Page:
A colleague on a board I serve on commented that he’s not sure how to keep millennials in their job for 18 months, much less get them involved in an association. It’s a concern I’ve heard echoed by numerous association executives and board members, but I think it is one that is largely misplaced. Certainly, employers need to worry about retaining their employees – millennials or otherwise – but the focus of associations should not be job retention, it should be career retention.
Indeed, I’d argue that, career retention should be a core part of the strategy of most associations – along with, of course, career attraction and career development.
Most adults these days are participants in what I have called the other 50 years (and more recently have started referring to as the other 60 years) – the period that stretches from the end of any higher education we obtain to the end of our careers. Just as importantly, the focus of those years has shifted. As a 2011 report from the Georgetown University Center on Education and the Workforce notes:
today, careers are based on occupation. Because of the emphasis on post secondary education — which generally means more specific occupational training — workers will be attached more to the occupations they will fi ll than the industries in which they work. In other words, workers progress up an occupational hierarchy, not an industry-based one. (Source)
This broader focus offers both the challenge and the opportunity for supporting workers as they move from job to job and industry to industry while still staying within the same general occupation – a role that is particularly suited to organizations that were created specifically to support specific occupations – accountants, nurses, plumbers, just to name a few our of thousands.
Really, any learning business can present a compelling career vision to align with its offerings – and most should – but arguably, associations are better positioned than most other education providers – more than colleges and universities, more than employers – to stay connected with individuals as they traverse the other 50-60 years. (See 3 Reasons Why Associations Should Lead Lifelong Learning for further thoughts on this.) The opportunity (and challenge) for associations is to show a road for career growth that – and here’s the kicker – the organization can actually support.
This is a perspective that, not surprisingly, jibes well with our view that organizations need to develop vision and a compelling value story using tools like the Value Ramp. Organizations need to clearly present what a potential career looks like, where the prospective learner fits in, and the educational opportunities the organization offers to support the career path.
“Clearly present” is a key action in that previous sentence: many organizations implicitly understand that a focus on careers is important, but offer nothing in the way of a career education roadmap on their Web site or other marketing materials.
I’ve noted before (in Leading the Learning Revolution, for example) that I think Raleigh, NC-based Catapult (formerly CAI) does this well with how it articulates and visualizes its Management Advantage program. Once you see the graphic for the program, you can’t help but have a reasonably clear view of career stages and the education CAI provides to support them.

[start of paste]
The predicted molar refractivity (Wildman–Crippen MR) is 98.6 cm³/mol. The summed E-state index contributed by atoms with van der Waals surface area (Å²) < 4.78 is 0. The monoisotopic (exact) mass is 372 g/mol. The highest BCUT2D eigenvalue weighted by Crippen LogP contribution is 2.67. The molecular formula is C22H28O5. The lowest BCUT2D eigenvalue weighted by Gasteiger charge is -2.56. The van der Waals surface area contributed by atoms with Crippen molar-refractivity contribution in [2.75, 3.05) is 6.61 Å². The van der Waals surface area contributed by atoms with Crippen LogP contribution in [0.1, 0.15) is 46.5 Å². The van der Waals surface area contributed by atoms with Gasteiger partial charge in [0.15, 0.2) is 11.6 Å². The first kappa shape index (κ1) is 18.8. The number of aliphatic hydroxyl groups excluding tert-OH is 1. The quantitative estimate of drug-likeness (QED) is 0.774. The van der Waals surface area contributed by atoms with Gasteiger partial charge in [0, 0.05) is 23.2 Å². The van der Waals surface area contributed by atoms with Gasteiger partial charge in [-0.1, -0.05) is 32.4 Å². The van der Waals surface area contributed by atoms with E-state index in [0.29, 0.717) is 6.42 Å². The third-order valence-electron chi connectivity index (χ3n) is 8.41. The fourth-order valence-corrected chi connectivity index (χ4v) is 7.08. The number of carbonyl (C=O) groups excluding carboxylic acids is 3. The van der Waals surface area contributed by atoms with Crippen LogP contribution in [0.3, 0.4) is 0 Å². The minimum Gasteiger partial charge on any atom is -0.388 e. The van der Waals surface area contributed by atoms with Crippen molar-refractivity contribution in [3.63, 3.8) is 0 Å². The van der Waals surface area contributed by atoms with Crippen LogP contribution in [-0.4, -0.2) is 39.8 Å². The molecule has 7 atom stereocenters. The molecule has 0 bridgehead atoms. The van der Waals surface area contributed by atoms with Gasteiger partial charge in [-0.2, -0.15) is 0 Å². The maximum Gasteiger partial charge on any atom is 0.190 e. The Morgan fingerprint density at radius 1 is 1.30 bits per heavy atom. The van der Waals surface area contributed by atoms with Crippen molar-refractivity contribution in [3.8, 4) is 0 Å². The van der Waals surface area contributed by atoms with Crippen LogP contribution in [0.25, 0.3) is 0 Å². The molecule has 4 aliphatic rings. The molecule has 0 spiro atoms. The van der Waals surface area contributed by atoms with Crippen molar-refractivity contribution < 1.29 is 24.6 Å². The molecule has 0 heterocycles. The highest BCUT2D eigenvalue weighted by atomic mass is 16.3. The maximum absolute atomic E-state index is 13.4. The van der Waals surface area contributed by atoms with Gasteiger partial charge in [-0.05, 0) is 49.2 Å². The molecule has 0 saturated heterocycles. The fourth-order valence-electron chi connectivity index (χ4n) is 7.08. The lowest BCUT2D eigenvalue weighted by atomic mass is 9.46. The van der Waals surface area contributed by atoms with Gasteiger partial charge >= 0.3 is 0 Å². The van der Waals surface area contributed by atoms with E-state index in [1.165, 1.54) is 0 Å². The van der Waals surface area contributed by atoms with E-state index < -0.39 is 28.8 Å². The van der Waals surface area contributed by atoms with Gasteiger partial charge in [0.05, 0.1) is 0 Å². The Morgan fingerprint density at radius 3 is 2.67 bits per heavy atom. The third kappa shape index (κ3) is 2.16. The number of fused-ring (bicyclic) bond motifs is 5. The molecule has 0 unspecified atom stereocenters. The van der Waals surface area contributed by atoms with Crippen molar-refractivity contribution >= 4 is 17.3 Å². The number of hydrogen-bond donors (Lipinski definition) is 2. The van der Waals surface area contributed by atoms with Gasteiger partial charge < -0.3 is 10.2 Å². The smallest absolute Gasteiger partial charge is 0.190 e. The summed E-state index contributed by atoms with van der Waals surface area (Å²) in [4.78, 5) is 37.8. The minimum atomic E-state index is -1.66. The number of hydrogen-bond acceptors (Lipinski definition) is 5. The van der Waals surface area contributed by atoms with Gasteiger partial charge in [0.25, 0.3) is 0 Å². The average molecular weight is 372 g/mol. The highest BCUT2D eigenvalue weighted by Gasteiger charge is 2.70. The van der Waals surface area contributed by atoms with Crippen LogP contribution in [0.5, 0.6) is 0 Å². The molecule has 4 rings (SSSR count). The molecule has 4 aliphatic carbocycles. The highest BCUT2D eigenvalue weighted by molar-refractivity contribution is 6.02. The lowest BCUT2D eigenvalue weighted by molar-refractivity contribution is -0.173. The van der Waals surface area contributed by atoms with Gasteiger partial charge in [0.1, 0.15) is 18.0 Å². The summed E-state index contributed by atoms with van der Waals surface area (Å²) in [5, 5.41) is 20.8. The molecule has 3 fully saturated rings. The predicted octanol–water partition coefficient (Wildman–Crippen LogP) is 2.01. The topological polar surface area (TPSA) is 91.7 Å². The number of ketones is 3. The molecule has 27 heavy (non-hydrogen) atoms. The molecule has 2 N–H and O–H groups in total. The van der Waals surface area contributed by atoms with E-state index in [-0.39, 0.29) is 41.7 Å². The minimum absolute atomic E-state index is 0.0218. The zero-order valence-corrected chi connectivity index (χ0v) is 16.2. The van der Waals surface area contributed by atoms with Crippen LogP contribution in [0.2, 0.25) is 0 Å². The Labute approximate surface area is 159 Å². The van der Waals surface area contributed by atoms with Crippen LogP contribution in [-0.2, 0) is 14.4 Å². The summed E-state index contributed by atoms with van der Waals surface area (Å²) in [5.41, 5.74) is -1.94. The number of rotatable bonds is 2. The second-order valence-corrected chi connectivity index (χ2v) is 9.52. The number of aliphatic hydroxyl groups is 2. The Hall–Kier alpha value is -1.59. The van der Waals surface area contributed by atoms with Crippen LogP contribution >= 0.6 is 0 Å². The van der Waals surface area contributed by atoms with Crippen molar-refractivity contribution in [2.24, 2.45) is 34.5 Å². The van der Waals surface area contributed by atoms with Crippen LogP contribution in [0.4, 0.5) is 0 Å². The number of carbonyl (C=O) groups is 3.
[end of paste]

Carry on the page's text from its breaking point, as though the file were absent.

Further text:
Another, more recent example, involves the organization I referred to in the first sentence of this post – NIGP: The Institute for Public Procurement. To its credit, the organization very much took to heart the idea that it is in the career business and that realization has driven the strategy behind the organizations new Pathways offering. Take a few minutes to view the brief video below and you will see a clear example of an organization that understands it is in the career retention business.
None of this isn’t rocket science, of course.
Very often organizations get bogged down in the possibilities and politics of presenting a career path. It requires a certain level of risk and the possibility – indeed, the certainty – that not every member perspective is going to be represented equally. In short, it requires leadership. But it is also more and more of a necessity. If you are unable to be clear and compelling in how you present career options, your product strategy is bound to be muddled, and enrollments will suffer.
One final, but critical, note: all of this goes beyond simply using terms like professional development or even offering a certification program.
The former is inherently vague, thus contributing to, rather than curing the problem, and the latter tends to be communicated and perceived as a stopping point. The same board colleague I mentioned at the beginning of this post also lamented that his organization “treats certification too much like a destination” – meaning it’s not clear where a member can progress to beyond certification, even though there is typically a lot of career to be traversed once certification is complete.
I plan to come back to the topic of the post-certification career path in a later post, but in the meantime, I encourage you to take a hard look at the career story your learning business is telling, how clearly you are telling it, and how well, overall, you are supporting career retention.
The original version of this article was posted on the Tagoras Web site on July 11, 2016.
Photo Credit and Copyright: ximagination / 123RF Stock Photo